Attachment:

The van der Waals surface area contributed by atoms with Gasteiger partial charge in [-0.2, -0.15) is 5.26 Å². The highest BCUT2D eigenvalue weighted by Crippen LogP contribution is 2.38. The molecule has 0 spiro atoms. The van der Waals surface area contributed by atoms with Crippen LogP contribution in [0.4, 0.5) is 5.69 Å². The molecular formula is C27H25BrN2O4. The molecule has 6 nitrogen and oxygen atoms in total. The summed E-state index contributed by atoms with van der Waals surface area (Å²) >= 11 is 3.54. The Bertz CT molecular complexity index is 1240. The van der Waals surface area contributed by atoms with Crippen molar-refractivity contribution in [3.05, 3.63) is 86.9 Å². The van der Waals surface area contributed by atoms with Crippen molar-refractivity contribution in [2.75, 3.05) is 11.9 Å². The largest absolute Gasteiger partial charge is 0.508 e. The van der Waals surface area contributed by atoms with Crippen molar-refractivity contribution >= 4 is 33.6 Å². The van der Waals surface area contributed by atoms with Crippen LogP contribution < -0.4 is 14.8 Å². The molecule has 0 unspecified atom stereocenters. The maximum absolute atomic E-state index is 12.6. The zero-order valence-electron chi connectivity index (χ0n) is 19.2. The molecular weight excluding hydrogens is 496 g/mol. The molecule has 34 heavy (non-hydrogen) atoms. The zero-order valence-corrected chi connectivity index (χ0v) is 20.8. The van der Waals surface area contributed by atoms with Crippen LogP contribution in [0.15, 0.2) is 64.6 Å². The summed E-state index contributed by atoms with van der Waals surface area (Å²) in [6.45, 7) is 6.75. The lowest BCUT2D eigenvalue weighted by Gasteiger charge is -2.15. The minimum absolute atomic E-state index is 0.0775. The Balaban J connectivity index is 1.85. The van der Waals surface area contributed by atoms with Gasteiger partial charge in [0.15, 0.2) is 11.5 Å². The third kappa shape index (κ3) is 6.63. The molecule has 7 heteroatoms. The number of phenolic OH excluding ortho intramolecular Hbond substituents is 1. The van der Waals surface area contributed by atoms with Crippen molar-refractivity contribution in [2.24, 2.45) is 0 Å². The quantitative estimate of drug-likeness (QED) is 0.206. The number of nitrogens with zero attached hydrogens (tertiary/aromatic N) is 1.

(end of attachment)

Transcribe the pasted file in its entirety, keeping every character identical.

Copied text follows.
The van der Waals surface area contributed by atoms with Gasteiger partial charge in [-0.2, -0.15) is 5.26 Å². The highest BCUT2D eigenvalue weighted by Crippen LogP contribution is 2.38. The molecule has 0 spiro atoms. The van der Waals surface area contributed by atoms with Crippen LogP contribution in [0.4, 0.5) is 5.69 Å². The molecular formula is C27H25BrN2O4. The molecule has 6 nitrogen and oxygen atoms in total. The summed E-state index contributed by atoms with van der Waals surface area (Å²) >= 11 is 3.54. The Bertz CT molecular complexity index is 1240. The van der Waals surface area contributed by atoms with Crippen molar-refractivity contribution in [3.05, 3.63) is 86.9 Å². The van der Waals surface area contributed by atoms with Crippen molar-refractivity contribution in [2.75, 3.05) is 11.9 Å². The largest absolute Gasteiger partial charge is 0.508 e. The van der Waals surface area contributed by atoms with Crippen molar-refractivity contribution >= 4 is 33.6 Å². The van der Waals surface area contributed by atoms with Crippen LogP contribution < -0.4 is 14.8 Å². The molecule has 0 unspecified atom stereocenters. The maximum absolute atomic E-state index is 12.6. The zero-order valence-electron chi connectivity index (χ0n) is 19.2. The molecular weight excluding hydrogens is 496 g/mol. The molecule has 34 heavy (non-hydrogen) atoms. The zero-order valence-corrected chi connectivity index (χ0v) is 20.8. The van der Waals surface area contributed by atoms with Crippen LogP contribution in [0.15, 0.2) is 64.6 Å². The summed E-state index contributed by atoms with van der Waals surface area (Å²) in [6.45, 7) is 6.75. The lowest BCUT2D eigenvalue weighted by Gasteiger charge is -2.15. The minimum absolute atomic E-state index is 0.0775. The Balaban J connectivity index is 1.85. The van der Waals surface area contributed by atoms with Gasteiger partial charge in [0.15, 0.2) is 11.5 Å². The third kappa shape index (κ3) is 6.63. The molecule has 7 heteroatoms. The number of phenolic OH excluding ortho intramolecular Hbond substituents is 1. The van der Waals surface area contributed by atoms with Crippen molar-refractivity contribution in [2.24, 2.45) is 0 Å². The quantitative estimate of drug-likeness (QED) is 0.206. The number of nitrogens with zero attached hydrogens (tertiary/aromatic N) is 1.